Revitalizing Leasing and Sales in Senior Living Communities

Marketing senior living communities including assisted living and memory care communities to potential new residents takes extra special efforts.

We always remind our clients that their customers aren’t sitting by the telephone with their suitcases packed and waiting to move.

Here are ten useful tips:

  1. Know thyself. It’s critical to assess the first impressions a community makes on a prospective resident. Regardless of tight budgets, pay attention to landscaping and flower beds, signage, working entry gates, painted guard houses and front entry doors. Look at the exterior of your community as a first time customer.
  2.  Directors of First Impressions are both receptionists and security guards. Coordination with these people is essential so they can anticipate visitors and welcome them to the community. This may slip through the cracks as communities get comfortable with procedures.
  3. Know thy Competition. Shop competitor communities more frequently and update information. Knowing their census and current concessions is important. If you are well known in your marketplace, it may be useful to utilize mystery shoppers to glean information. Put this information on an EXCEL spread sheet for continual updating.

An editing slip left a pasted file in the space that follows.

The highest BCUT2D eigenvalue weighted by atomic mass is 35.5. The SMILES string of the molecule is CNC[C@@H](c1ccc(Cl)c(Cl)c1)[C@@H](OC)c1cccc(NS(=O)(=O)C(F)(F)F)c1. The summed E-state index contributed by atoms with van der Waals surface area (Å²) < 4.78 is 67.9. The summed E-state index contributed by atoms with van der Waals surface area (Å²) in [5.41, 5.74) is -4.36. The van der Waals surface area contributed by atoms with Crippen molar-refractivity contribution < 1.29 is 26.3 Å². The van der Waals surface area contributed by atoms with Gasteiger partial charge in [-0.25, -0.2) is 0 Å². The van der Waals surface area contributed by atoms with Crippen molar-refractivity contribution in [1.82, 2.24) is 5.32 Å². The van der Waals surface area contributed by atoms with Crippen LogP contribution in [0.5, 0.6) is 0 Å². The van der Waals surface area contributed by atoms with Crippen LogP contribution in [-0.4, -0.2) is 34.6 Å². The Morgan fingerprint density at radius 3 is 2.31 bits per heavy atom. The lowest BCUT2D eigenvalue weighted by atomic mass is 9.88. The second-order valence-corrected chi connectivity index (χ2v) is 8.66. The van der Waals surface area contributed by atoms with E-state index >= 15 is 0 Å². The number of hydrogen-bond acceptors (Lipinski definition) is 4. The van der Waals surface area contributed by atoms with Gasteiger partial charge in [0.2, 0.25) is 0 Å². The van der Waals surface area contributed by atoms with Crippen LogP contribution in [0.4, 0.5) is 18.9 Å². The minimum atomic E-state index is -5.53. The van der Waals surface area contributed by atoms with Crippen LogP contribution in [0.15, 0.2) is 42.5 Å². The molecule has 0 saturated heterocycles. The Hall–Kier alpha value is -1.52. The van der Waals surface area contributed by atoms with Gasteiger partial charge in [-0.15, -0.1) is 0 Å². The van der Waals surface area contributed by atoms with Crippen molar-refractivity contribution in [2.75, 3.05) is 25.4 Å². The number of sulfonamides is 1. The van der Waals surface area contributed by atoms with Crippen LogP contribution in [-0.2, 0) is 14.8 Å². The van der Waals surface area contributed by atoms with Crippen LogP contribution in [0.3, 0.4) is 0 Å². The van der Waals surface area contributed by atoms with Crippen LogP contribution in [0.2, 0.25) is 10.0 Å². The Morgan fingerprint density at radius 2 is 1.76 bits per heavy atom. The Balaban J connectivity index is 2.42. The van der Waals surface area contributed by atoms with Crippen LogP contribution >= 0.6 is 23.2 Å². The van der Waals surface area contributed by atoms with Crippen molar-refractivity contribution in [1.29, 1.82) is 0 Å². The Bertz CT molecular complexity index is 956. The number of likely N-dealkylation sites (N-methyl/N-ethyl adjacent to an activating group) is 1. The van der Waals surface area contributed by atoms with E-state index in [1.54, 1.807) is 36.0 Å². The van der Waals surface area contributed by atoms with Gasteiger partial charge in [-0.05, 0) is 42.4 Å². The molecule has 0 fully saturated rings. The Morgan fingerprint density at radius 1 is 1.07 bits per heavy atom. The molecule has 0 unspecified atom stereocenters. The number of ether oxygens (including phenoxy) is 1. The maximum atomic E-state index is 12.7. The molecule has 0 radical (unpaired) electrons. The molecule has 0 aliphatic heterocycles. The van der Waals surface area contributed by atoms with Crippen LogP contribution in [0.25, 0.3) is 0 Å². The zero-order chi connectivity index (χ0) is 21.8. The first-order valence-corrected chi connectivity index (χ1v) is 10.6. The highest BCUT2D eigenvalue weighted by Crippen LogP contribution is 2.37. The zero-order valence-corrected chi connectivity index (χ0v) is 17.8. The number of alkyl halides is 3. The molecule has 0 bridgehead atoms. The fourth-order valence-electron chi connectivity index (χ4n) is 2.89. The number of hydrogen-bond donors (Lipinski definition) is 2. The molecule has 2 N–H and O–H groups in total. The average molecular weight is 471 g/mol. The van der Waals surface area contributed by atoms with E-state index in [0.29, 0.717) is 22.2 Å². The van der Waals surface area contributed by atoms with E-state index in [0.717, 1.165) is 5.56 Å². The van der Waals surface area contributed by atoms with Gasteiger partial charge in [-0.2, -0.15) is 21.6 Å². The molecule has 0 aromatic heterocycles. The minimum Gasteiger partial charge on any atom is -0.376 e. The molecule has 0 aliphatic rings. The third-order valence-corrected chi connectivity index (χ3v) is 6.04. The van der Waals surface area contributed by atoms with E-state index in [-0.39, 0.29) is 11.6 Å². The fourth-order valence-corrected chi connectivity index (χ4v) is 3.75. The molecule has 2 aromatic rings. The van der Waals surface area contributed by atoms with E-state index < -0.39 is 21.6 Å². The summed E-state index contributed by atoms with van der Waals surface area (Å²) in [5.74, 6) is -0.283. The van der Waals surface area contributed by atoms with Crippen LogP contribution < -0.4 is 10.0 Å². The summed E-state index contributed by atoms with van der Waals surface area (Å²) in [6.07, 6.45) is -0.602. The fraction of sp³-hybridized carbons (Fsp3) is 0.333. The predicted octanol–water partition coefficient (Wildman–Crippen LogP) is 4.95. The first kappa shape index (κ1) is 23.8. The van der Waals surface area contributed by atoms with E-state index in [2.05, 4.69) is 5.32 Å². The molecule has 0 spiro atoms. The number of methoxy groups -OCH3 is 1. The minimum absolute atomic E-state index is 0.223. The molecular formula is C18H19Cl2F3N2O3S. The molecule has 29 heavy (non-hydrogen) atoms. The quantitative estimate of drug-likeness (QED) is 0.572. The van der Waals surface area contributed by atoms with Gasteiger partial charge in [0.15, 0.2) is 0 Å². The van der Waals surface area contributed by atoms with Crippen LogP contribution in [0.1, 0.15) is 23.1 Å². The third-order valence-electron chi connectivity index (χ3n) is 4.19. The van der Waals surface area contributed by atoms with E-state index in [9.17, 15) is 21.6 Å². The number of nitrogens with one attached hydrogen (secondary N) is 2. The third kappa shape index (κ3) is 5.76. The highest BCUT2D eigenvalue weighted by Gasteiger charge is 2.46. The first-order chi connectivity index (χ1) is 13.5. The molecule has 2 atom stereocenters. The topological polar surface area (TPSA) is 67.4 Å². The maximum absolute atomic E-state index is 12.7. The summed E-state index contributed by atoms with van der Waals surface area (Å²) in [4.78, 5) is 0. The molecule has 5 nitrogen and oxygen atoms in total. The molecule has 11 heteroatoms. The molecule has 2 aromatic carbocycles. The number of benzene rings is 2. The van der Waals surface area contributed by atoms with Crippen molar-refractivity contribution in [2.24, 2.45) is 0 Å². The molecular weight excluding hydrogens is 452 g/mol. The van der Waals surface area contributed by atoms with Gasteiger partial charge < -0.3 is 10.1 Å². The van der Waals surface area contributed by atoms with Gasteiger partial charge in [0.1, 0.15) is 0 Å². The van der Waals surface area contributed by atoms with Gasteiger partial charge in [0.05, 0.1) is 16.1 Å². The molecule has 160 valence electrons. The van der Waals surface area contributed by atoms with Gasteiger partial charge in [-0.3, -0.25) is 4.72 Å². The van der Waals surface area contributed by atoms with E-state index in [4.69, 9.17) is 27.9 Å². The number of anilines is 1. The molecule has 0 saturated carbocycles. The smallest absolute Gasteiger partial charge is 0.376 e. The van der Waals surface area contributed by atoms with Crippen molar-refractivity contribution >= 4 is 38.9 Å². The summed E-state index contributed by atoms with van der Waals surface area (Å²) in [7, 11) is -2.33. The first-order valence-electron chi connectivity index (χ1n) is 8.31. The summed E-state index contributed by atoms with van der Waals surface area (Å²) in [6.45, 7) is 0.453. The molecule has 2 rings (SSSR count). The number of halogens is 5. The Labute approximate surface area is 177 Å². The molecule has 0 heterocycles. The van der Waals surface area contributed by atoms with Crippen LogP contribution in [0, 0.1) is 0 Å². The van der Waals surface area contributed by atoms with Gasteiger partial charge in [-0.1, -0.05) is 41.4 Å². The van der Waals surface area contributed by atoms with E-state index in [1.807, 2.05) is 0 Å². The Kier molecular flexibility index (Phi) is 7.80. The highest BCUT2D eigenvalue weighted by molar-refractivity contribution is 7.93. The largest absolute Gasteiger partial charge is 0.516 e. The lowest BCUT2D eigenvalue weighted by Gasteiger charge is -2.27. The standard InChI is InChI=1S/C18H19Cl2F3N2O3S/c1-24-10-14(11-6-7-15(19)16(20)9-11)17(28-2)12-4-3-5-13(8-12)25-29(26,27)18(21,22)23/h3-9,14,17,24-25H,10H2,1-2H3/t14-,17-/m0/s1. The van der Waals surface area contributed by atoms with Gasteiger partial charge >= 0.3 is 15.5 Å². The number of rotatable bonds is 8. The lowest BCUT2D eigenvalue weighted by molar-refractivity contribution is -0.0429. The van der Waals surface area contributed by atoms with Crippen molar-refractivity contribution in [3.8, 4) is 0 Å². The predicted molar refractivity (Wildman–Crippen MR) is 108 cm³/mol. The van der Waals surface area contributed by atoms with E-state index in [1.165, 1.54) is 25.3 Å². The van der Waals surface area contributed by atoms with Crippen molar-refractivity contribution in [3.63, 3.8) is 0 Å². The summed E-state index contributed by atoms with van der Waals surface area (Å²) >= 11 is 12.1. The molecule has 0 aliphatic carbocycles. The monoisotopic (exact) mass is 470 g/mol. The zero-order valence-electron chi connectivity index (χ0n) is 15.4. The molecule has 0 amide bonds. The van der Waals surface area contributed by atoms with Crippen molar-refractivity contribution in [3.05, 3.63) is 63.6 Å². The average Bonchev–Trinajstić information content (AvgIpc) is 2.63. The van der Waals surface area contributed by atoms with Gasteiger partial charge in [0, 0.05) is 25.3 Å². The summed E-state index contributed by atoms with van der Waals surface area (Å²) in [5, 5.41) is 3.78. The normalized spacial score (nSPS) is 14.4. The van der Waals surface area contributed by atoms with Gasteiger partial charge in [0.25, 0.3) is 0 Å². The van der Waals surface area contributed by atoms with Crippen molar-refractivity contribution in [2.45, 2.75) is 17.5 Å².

4. Brainstorm with your team and update strengths of your community against competition. A community which is about 10 years old promotes their apartments as being just like new: appliances, carpeting, paint and re-grouted or replaced bathroom tiles. There is on-going preventative maintenance underway and the community always looks sparkling.
  5. Conduct informational focus groups with more recent residents and solicit their opinions experienced during first six months to a year.
  6. Utilize exit interviews with previous residents and/or families. While it may be impossible to have them return, this sensitive customer service approach opens the door for feedback on what the community either did well or not. People value a listening ear and like to share with unbiased listener.
  7. Evaluate the web site. Does your web site have a personality and reflect your potential buyers’ persona or does it look like every other senior community web site? Use words that talk your customer’s language. Think how the site relates to singles and couples as well as families.
  8. Treat every customer as an individual. We tend to generalize about customers but everyone has their own distinct personality, needs and timetable. This is when we want sales people who are compassionate listeners and can offer reassurance.
  9. Encourage sales people to court their customers. Spend time visiting their home and discover their family legacies and traditions. The time invested to become a family friend will be treasured and will catapult leasing results.
  10. Provide positive reinforcement to sales people with constructive and on-going training. Correcting a golf swing takes more than one session with an instructor and similarly every sales person needs coaching and mentoring.

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